A parchment map lay on the heavy table in front of him. The two major cities were marked in big letters. Thick wriggly blue lines between them showed the course of the two mighty rivers, Tutaetus Curus and the Narus Rorus. They had been a natural dividing point for the two cities, but not for much longer if he could help it.

Standing on the town wall of Hustings, Lawrencus looked to the coast, where steam from a dung-drying plant on the shore at Awatotus sent a plume of steam into the blue sky. The mid-morning sun hurt his eyes, but he smiled quietly to himself. The Napierions would never expect him to attack into the sun and he would be at the golden Statue of Aphrodites on the Paradus Marinus before they had time to react. Once they had reached the fabled Sound Shell and the golden bell of Veronica, the city and province would be his.

His secret weapon would be thousands of gleaming coins, all bearing his face, which would be used to reflect the sun back into their eyes. He had forewarned them of his plan to unite the two cities, but they had laughed at him. Now he would have the last laugh.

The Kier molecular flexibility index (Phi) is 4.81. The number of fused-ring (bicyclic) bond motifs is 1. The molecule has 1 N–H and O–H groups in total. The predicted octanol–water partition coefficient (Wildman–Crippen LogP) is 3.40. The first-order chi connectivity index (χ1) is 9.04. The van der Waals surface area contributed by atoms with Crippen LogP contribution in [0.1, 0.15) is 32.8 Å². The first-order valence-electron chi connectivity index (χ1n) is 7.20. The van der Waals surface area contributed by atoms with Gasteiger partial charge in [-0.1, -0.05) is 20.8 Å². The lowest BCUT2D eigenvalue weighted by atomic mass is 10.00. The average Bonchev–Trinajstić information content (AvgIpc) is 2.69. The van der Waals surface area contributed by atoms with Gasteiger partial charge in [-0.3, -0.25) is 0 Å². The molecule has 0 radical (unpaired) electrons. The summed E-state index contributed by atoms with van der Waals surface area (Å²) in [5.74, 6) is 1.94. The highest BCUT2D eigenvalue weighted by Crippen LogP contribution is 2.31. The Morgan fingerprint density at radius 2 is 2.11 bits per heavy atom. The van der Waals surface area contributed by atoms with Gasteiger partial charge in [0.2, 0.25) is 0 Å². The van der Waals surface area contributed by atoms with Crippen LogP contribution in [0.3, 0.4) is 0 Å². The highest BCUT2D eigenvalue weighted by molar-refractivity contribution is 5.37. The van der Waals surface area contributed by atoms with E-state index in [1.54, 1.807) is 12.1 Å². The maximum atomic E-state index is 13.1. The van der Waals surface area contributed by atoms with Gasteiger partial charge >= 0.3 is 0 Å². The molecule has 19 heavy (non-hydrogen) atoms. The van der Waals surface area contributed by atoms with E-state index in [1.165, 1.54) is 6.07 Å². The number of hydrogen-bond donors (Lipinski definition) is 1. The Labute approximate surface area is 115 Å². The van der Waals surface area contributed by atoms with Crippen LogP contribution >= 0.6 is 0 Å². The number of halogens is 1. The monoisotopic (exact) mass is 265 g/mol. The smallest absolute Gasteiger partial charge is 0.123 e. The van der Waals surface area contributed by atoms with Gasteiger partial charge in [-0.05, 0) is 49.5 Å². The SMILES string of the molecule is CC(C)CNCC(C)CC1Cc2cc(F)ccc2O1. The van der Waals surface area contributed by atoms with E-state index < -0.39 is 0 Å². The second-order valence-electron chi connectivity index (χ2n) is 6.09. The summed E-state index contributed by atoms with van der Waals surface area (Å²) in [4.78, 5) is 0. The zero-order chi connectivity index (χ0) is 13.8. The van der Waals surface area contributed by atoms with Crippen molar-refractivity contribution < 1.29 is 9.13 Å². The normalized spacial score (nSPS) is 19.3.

Lawrencus knew that Napierion, destroyed in 31BC and rebuilt during the reign of Artus Decus, was vulnerable, relying on boatloads of tourists from Germanicus and sales of straw hats and old furs to survive.

Its popular ruler, Barbarus Arnotus, had declared that Napierions did not recognise anyone outside their walls, but Lawrencus suspected she was in the hands of a fanatical Napierion cult called Status Quotus, led by a man called Bertus, who wanted a return to the times of Artus Decus. His supporters were preparing for a week-long celebration in Februarius and Lawrencus planned to strike when the streets were clogged for the parade of the old charioteers.